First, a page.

Kormákur: We went through a lot of young women, and it was a process because we also wanted to make sure that we found the right ones. I have to say, when I saw the young one, from the minute I saw her, there was no other one in my mind. I think the older one was more of a challenge because there [were] more [actors] to choose from, let’s put it that way. There are more talented and trained people [in] that age range, but I really liked Iyana’s energy and tone, and there was just something about her that I thought was perfect for the role. She also did Licorice Pizza. It was a small role, but she had a really nice role in that.
BTL: You mentioned this was shot in Africa, and I’ve been to a bunch of sets so I understand how movie magic works but was there really nothing built on a stage for this? These were all locations?
Kormákur: Everything we shot [was] exterior, outdoors. There were just a few interiors — actually, just one interior built on set, and some pickups, but more or less, everything was shot on set and around the country. We were up by the border of Mozambique, by Kruger Park, and then we were shooting in North Cape, and then we did some work in Cape Town, so there were some serious distances there.
BTL: That’s amazing. I’ve seen productions build entire forests on a sound stage before, and as I watched it, there were a few pieces that I thought, “Okay, maybe that’s on a stage.”
Kormákur: No, no. Even the cliff where the car gets stuck for most of the movie, that [was a] really hard location to get to. We had to build a ramp to get the cars up there, and we did go the full length of creating. I just thought that once you have a CGI lion to work with, you want to create a baseline that’s as real as possible. I think shooting everything in nature and the dust gives you grit and a tone that you have to match then with the VFX.
That’s similar to what I did [on] Everest, actually, when I climbed as [many] mountains as I could. I brought the actors to the coldest places on Earth, but of course, I couldn’t go [to] the top of Everest, because then I wouldn’t have brought anyone back down. [chuckles] The same with this. If I had a real lion, I wouldn’t have a star to promote the movie. CGI for me is all about… making it easier on me [to go] out there to shoot.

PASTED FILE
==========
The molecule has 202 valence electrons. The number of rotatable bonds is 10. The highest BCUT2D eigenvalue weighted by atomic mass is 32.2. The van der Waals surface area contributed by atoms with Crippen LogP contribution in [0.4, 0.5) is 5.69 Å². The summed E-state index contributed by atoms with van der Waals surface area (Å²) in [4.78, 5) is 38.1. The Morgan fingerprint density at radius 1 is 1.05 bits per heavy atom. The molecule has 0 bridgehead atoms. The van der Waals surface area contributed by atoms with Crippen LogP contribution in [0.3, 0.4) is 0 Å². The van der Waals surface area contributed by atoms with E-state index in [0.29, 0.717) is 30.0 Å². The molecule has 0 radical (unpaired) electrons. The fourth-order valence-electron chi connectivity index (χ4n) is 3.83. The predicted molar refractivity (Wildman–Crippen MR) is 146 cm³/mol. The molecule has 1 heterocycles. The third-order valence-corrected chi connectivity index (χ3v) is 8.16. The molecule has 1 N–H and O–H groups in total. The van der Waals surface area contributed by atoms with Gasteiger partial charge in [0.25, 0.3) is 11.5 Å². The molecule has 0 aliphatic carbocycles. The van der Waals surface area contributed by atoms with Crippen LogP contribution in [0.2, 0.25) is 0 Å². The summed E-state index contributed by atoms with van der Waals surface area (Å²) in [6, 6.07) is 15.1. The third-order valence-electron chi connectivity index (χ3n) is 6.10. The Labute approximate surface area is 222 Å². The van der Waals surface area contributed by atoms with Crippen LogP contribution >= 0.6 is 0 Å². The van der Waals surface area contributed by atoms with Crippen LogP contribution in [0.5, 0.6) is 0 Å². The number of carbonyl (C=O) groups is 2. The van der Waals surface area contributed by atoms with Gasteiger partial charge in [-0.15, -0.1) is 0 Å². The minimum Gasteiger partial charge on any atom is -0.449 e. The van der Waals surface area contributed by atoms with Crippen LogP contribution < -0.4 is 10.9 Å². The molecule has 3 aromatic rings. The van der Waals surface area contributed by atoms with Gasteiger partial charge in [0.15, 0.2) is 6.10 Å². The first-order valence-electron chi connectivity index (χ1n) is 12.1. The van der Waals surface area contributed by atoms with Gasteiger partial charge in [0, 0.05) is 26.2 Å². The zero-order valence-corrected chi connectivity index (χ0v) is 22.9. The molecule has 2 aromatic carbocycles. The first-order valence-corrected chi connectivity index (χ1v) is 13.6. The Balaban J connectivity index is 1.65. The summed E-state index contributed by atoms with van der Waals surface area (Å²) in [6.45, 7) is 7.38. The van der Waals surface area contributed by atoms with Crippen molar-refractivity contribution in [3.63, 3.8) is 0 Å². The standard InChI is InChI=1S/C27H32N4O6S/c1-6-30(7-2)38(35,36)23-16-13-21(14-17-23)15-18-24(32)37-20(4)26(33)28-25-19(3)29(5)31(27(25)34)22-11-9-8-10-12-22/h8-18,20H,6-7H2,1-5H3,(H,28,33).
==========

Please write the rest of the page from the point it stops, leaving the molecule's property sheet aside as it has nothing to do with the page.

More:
BTL: You worked with Production Designer Jean-Vincent Puzos, who also worked on last year’s Jungle Cruise. I wonder if that prepared him for some of the real locations he worked with on Beast.
Kormákur: I didn’t see that movie, but [it’s a] very different style. I think that was [an] adventure [movie] and more kind of Disney, and for this, we’re going for [something] much more authentic and real. He’s fantastic. He’s actually French Basque and I’m Icelandic-Spanish Basque, so [we had] a little connection there. Of course, I’ve seen his work in Amour and small movies to big movies like 10,000 BC, and he also had a lot of inside information [about] South Africa. He’s shot there before and knew the crew. Instantly, when we spoke, there was no question in my mind that he was my guy. He’s fantastic to work with. He’s really, really creative, and he was also very generous when it came to suggesting things that we change in the script. I thought it was a process that was very open. He was not just working by the numbers from the script. We were developing this world, and how we could come back to the poachers, stuff like that, which wasn’t originally in the script.